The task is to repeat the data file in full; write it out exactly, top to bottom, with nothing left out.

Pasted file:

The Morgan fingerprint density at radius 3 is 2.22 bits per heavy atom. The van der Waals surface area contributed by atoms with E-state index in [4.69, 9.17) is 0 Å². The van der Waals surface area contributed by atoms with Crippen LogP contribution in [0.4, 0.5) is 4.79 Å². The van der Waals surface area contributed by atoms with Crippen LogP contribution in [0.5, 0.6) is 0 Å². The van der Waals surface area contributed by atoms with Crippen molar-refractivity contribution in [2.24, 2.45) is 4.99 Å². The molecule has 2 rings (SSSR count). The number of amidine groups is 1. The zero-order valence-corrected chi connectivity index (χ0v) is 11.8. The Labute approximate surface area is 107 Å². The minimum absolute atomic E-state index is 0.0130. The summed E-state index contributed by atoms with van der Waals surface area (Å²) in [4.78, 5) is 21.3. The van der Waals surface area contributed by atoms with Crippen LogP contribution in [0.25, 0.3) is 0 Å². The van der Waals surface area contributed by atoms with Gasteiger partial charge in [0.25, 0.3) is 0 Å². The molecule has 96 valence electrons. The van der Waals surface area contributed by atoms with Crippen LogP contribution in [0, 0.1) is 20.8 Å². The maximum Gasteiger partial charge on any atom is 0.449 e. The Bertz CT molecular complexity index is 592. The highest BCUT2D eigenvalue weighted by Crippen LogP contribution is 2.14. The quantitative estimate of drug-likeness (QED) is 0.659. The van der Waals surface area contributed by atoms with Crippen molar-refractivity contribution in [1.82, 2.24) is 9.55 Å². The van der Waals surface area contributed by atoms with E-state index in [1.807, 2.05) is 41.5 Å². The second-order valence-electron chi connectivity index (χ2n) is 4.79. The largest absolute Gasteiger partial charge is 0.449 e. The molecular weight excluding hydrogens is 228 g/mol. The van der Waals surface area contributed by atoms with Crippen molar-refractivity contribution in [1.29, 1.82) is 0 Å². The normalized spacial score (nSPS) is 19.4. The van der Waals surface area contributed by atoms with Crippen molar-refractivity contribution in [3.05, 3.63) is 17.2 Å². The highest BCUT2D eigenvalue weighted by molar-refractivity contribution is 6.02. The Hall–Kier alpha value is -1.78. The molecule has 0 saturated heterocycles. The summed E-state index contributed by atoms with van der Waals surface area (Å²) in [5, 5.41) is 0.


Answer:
The Morgan fingerprint density at radius 3 is 2.22 bits per heavy atom. The van der Waals surface area contributed by atoms with E-state index in [4.69, 9.17) is 0 Å². The van der Waals surface area contributed by atoms with Crippen LogP contribution in [0.4, 0.5) is 4.79 Å². The van der Waals surface area contributed by atoms with Crippen LogP contribution in [0.5, 0.6) is 0 Å². The van der Waals surface area contributed by atoms with Crippen molar-refractivity contribution in [2.24, 2.45) is 4.99 Å². The molecule has 2 rings (SSSR count). The number of amidine groups is 1. The zero-order valence-corrected chi connectivity index (χ0v) is 11.8. The Labute approximate surface area is 107 Å². The minimum absolute atomic E-state index is 0.0130. The summed E-state index contributed by atoms with van der Waals surface area (Å²) in [4.78, 5) is 21.3. The van der Waals surface area contributed by atoms with Crippen LogP contribution in [0.25, 0.3) is 0 Å². The van der Waals surface area contributed by atoms with Gasteiger partial charge in [0.25, 0.3) is 0 Å². The molecule has 96 valence electrons. The van der Waals surface area contributed by atoms with Crippen LogP contribution in [0, 0.1) is 20.8 Å². The maximum Gasteiger partial charge on any atom is 0.449 e. The Bertz CT molecular complexity index is 592. The highest BCUT2D eigenvalue weighted by Crippen LogP contribution is 2.14. The quantitative estimate of drug-likeness (QED) is 0.659. The van der Waals surface area contributed by atoms with Crippen molar-refractivity contribution in [1.82, 2.24) is 9.55 Å². The van der Waals surface area contributed by atoms with E-state index in [1.807, 2.05) is 41.5 Å². The second-order valence-electron chi connectivity index (χ2n) is 4.79. The largest absolute Gasteiger partial charge is 0.449 e. The molecular weight excluding hydrogens is 228 g/mol. The van der Waals surface area contributed by atoms with Crippen molar-refractivity contribution in [1.29, 1.82) is 0 Å². The normalized spacial score (nSPS) is 19.4. The van der Waals surface area contributed by atoms with Crippen molar-refractivity contribution in [3.05, 3.63) is 17.2 Å². The highest BCUT2D eigenvalue weighted by molar-refractivity contribution is 6.02. The Hall–Kier alpha value is -1.78. The molecule has 0 saturated heterocycles. The summed E-state index contributed by atoms with van der Waals surface area (Å²) in [5, 5.41) is 0.